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Canada Post Changes Could Affect Association and Event Mailings

Return To Sender
Canada Post will be making some very important changes effective January 2012.  Association and meetings industry professionals should pay attention to these as they could affect the deliverability of membership renewal and event promotion material.

New guidelines were introduced regarding standardized mailing addresses.  This change was to come into effect January 2011, but due to overwhelming response from businesses, changes were postponed until January 2012, to give businesses more time to prepare.

They will be looking for more exact mailing information going forward; otherwise, mail will be returned.  Here are a few examples of what will no longer be an acceptable mailing address:

1234 Main Street, 10th Floor
Toronto,ON M2M 2M4

Going forward, this address will need to be changed to reflect the exact suite number:

1001-1234 Main St
Toronto,ON M2M 2M4


1234 Main St Suite 1001
Toronto,ON M2M 2M4

Another example is if you mail to a company headquartered in a building with multiple other companies.  Unless you indicate which suite number they are located at, your mail will be returned even though it was the right building and right postal code.

How will this affect you?
If you are a professional or trade association, you likely mail materials at least annually to all your members, exhibitors or sponsors.  If you are a meetings industry supplier – a hotel, event venue or DMO, you may use mail to distribute meeting promotions or destination planning guides.

With the new guidelines, some of your data may no longer be deliverable,  and it could affect first class and bulk mailing discounts. Please follow the link below for more information:

What can you do?
  • Encourage your staff to update your database with the new standards.  Help them by posting what the new addresses should look like;
  • If you have an annual mailing campaign at the end of this year, provide an incentive for recipients to update their information with the full address;
  • If you use a mailing house for a mailing before the end of 2011, ask them to send you the “questionable” addresses report so you can have your staff call members, clients or other stakeholders, to update the information;
  • Or give us a call at Greenfield.  We will be happy to scan your list and help you determine a strategy to update the information effectively and efficiently.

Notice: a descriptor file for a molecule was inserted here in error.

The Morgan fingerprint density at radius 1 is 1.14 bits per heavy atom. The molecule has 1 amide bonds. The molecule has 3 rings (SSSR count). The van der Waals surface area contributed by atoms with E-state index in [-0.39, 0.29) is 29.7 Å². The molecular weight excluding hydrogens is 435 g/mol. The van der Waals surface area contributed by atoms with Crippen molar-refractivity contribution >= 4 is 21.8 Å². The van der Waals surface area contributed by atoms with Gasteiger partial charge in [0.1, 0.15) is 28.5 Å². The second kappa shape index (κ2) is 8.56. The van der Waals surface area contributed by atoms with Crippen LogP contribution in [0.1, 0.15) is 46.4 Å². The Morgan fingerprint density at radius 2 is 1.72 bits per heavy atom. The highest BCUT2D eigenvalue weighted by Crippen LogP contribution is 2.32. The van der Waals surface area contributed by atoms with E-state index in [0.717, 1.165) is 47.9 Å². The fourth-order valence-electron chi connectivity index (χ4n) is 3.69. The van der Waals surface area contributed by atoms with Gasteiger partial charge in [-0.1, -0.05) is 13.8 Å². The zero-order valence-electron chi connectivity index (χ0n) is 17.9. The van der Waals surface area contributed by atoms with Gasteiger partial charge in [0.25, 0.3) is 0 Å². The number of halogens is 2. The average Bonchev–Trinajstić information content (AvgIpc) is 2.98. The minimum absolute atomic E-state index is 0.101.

These changes will affect everyone, whether it is a small portion of your list, or a larger one.  To ensure that you get the biggest ROI on your mailings, take a look at your mailing list and implement changes now to increase your reach in 2012 and beyond.

Emailing to Professional Associations' Members - When is the Best Time?

Recently email marketing provider Informz issued its 2011 E-mail Marketing Benchmarking Report containing some very interesting statistics regarding the better times of the day to send an e-mail.

Two key statistics jumped out at me. First, email messages sent in the morning reportedly have the highest open rate.


In comparison, the report claims that emails sent in the afternoon have the highest click-through rates:


These statistics made me think about the time of day we are sending emails on behalf of our clients.  It may be that information-based emails (newsletters, etc) are best sent in the morning, when the contact is getting ready for the day (before all the meetings, calls, etc).  Emails that contain calls-to-actions (registration for events, etc) may have better results if sent in the afternoon.

But there are no “silver bullets” here.  The only way to know for sure is to test and monitor the results closely.  You could, for instance, split your test into two and send to list #1 in the morning, and the same e-mail to list #2 in the afternoon.  Randomize your lists and do this with at least 3-4 emails of a similar nature (e.g. your regular monthly E-newsletter).  Make sure you keep all other factors consistent.  This is the only way you will know with as much certainty as possible what works for your members!

Other things to test may also include:
  • Subject lines:  should you use a directive subject line? (“Register by…”) or a provocative one (“Don’t be left out in the cold!”)?
  • Day of the week: some reports say never send on a Monday or Friday.  But what is true for your audience?
  • Length of message: are you better off giving snippets of the information with a link for members to “read more”, or are you better off having the entire text in the e-mail?
The goal of testing is learn about how members react to different elements of your messages so you can more effectively reach them.